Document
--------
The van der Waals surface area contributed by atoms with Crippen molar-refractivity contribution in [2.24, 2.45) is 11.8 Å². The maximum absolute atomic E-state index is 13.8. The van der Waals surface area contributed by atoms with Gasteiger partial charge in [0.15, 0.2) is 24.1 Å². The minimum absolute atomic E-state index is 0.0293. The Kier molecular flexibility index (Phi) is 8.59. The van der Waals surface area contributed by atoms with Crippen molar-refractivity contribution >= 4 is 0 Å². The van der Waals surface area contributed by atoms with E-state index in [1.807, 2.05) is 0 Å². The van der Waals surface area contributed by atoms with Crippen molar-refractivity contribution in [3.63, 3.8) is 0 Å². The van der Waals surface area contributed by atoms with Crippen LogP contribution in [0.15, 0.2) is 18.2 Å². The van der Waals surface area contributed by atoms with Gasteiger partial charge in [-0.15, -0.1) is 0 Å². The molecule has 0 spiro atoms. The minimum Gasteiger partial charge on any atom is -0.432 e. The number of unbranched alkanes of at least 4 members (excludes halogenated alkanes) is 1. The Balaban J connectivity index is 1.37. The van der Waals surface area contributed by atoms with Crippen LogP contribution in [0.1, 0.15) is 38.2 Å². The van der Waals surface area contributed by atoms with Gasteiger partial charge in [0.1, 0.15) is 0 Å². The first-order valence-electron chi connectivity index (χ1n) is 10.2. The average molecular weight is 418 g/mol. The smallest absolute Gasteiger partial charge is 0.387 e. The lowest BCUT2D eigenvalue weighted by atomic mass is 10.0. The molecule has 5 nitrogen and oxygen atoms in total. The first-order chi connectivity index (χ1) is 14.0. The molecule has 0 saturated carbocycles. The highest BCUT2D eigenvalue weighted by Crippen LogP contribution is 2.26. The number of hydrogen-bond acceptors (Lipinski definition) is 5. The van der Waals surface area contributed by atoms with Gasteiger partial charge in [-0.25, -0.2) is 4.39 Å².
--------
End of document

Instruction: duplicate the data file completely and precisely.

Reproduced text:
The van der Waals surface area contributed by atoms with Crippen molar-refractivity contribution in [2.24, 2.45) is 11.8 Å². The maximum absolute atomic E-state index is 13.8. The van der Waals surface area contributed by atoms with Gasteiger partial charge in [0.15, 0.2) is 24.1 Å². The minimum absolute atomic E-state index is 0.0293. The Kier molecular flexibility index (Phi) is 8.59. The van der Waals surface area contributed by atoms with Crippen molar-refractivity contribution >= 4 is 0 Å². The van der Waals surface area contributed by atoms with E-state index in [1.807, 2.05) is 0 Å². The van der Waals surface area contributed by atoms with Crippen molar-refractivity contribution in [3.63, 3.8) is 0 Å². The van der Waals surface area contributed by atoms with Crippen LogP contribution in [0.15, 0.2) is 18.2 Å². The van der Waals surface area contributed by atoms with Gasteiger partial charge in [-0.15, -0.1) is 0 Å². The molecule has 0 spiro atoms. The minimum Gasteiger partial charge on any atom is -0.432 e. The number of unbranched alkanes of at least 4 members (excludes halogenated alkanes) is 1. The Balaban J connectivity index is 1.37. The van der Waals surface area contributed by atoms with Crippen LogP contribution in [0.1, 0.15) is 38.2 Å². The van der Waals surface area contributed by atoms with Gasteiger partial charge in [0.1, 0.15) is 0 Å². The first-order valence-electron chi connectivity index (χ1n) is 10.2. The average molecular weight is 418 g/mol. The smallest absolute Gasteiger partial charge is 0.387 e. The lowest BCUT2D eigenvalue weighted by atomic mass is 10.0. The molecule has 5 nitrogen and oxygen atoms in total. The first-order chi connectivity index (χ1) is 14.0. The molecule has 0 saturated carbocycles. The highest BCUT2D eigenvalue weighted by Crippen LogP contribution is 2.26. The number of hydrogen-bond acceptors (Lipinski definition) is 5. The van der Waals surface area contributed by atoms with Gasteiger partial charge in [-0.25, -0.2) is 4.39 Å².